Posts Tagged ‘j’te niaise pas’

I went through the last dozen posts on OffQc, pulled out key expressions and vocabulary, then rearranged it all into this dialogue for review. (If you squint your eyes and plug your nose, it almost sounds like a real dialogue, with a surprise ending and all.)

Enweille! Qu’est-ce tu fais? C’est pas l’temps d’niaiser!
J’gratte ma guitare, man…
— Ah, c’est l’fun, hein?
Pas tant qu’ça. J’file pas… J’peux-tu t’bummer une smoke?
— Euh… non.
T’es ben gratteux, toé. Enweille, donne-moé une smoke. J’te niaise pas. J’ai un paquet d’problèmes! Mon restaurant spécialisé en grilled cheese a été vandalisé.
— Ah, ok. Bon ben… c’est pour ici ou pour emporter?
— Quoi?
Tes Timbits, c’est pour manger ici ou pour emporter?
— Ah, ouais… mes Timbits… euh, pour emporter… merci…

— Come on! What’re ya doing? Quit wasting time!
— Strummin’ my guitar, man…
— Ah, that’s fun, huh?
— Not really. I’m not feelin’ good… Can I bum a smoke off ya?
— Uh… no.
— You’re so cheap. Come on, give me a smoke. I’m not kidding. I’ve got a whole bunch of problems! My restaurant specialised in grilled cheese was broken into.
— Ah, ok. Right so… is it for here or to go?
— What?
— Your Timbits, are they for here or to go?
— Oh yeah.. my Timbits… uh, they’re to go… thanks…

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We’ve seen niaiser quite a few times now in the sense of to kid, to joke:

J’te niaise!
I’m just kidding!

J’te niaise pas!
I’m not kidding!
I’m serious!

The contracted j’te (from je te) sounds like ch’te.

We’ve also seen niaiser used in the sense of to waste time, such as in this video promoting the Québécois winter to European visitors.

The speaker there says pas l’temps d’niaiser (no time to waste, time to get busy, time to get going, etc.) because there are just so many things to do during a Québécois winter. (I thought we all just huddled inside and waited it out till spring, but ok.)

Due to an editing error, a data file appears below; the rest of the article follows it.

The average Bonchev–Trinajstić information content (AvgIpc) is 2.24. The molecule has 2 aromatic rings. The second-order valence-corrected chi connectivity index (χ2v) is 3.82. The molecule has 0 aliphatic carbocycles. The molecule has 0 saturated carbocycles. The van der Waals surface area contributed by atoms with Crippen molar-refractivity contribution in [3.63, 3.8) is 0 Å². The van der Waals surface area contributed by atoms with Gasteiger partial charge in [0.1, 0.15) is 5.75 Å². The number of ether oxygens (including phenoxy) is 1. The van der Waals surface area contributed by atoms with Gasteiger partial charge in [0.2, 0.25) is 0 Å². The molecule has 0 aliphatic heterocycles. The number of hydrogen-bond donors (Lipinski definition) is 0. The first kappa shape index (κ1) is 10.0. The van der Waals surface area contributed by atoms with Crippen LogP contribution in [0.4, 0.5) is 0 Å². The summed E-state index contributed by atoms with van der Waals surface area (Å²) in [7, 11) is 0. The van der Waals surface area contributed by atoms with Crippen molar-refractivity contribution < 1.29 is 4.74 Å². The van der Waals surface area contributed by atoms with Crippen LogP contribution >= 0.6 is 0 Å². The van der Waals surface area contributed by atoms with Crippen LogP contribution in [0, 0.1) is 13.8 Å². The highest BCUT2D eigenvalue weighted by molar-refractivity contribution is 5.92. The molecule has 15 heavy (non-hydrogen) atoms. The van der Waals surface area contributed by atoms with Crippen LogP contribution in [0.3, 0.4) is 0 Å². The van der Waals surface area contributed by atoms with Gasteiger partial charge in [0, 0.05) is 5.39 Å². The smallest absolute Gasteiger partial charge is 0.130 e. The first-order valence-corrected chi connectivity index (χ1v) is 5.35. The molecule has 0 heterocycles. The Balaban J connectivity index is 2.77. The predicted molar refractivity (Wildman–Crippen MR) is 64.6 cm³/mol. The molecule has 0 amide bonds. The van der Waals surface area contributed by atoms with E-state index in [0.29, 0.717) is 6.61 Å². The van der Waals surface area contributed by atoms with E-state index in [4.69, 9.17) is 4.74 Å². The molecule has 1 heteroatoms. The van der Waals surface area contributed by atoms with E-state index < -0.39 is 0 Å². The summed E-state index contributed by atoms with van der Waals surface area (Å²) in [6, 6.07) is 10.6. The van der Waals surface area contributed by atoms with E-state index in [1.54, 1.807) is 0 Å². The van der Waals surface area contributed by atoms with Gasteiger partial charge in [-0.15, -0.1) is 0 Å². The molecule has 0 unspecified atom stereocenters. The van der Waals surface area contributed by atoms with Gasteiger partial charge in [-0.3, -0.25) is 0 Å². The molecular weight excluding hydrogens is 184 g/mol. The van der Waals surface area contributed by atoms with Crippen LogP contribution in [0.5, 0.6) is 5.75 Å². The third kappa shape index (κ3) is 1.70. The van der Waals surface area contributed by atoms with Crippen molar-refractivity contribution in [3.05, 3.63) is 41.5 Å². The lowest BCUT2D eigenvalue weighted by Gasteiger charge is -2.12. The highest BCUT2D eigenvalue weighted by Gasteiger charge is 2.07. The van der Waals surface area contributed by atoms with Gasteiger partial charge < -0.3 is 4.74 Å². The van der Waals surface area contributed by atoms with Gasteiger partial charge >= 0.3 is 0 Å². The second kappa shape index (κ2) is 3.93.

Now check out the image below. The owner of this beast is about to tear up some serious street because… pas l’temps d’niaiser.


The OffQc book C’est what? will help you to get your bearings in the colloquial variety of French spoken in Québec and pave the way for further independent study. You can buy and download it here.

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We’ve seen quite a few times now how the verb niaiser can be used to render the expression I’m just kidding (you) into French:

J’te niaise,

which is a contraction of je te niaise. J’te niaise sounds like ch’te nyèz. (Ch’te sounds like the French word te with the French ch sound stuck on the front of it.) It literally means I’m kidding you, I’m joking you.

During a conversation, though, an elderly woman said I’m just kidding in a different way. She didn’t say j’te niaise. In fact, she didn’t use the verb niaiser at all, but she did use the plural noun blagues, meaning jokes.

Can you guess how she said it?

Here’s what she said:

C’est des blagues que j’fais!
I’m just kidding (you)!
(literally, “I’m making jokes,” “it’s jokes that I’m making”)

J’fais is a contraction of je fais. It sounds like ch’fais.

Getting back to j’te niaise, if you haven’t learned that one yet, learn it now. It’s used frequently. The negative form is also used a lot: j’te niaise pas, meaning I’m serious, I’m not kidding, for real, etc.

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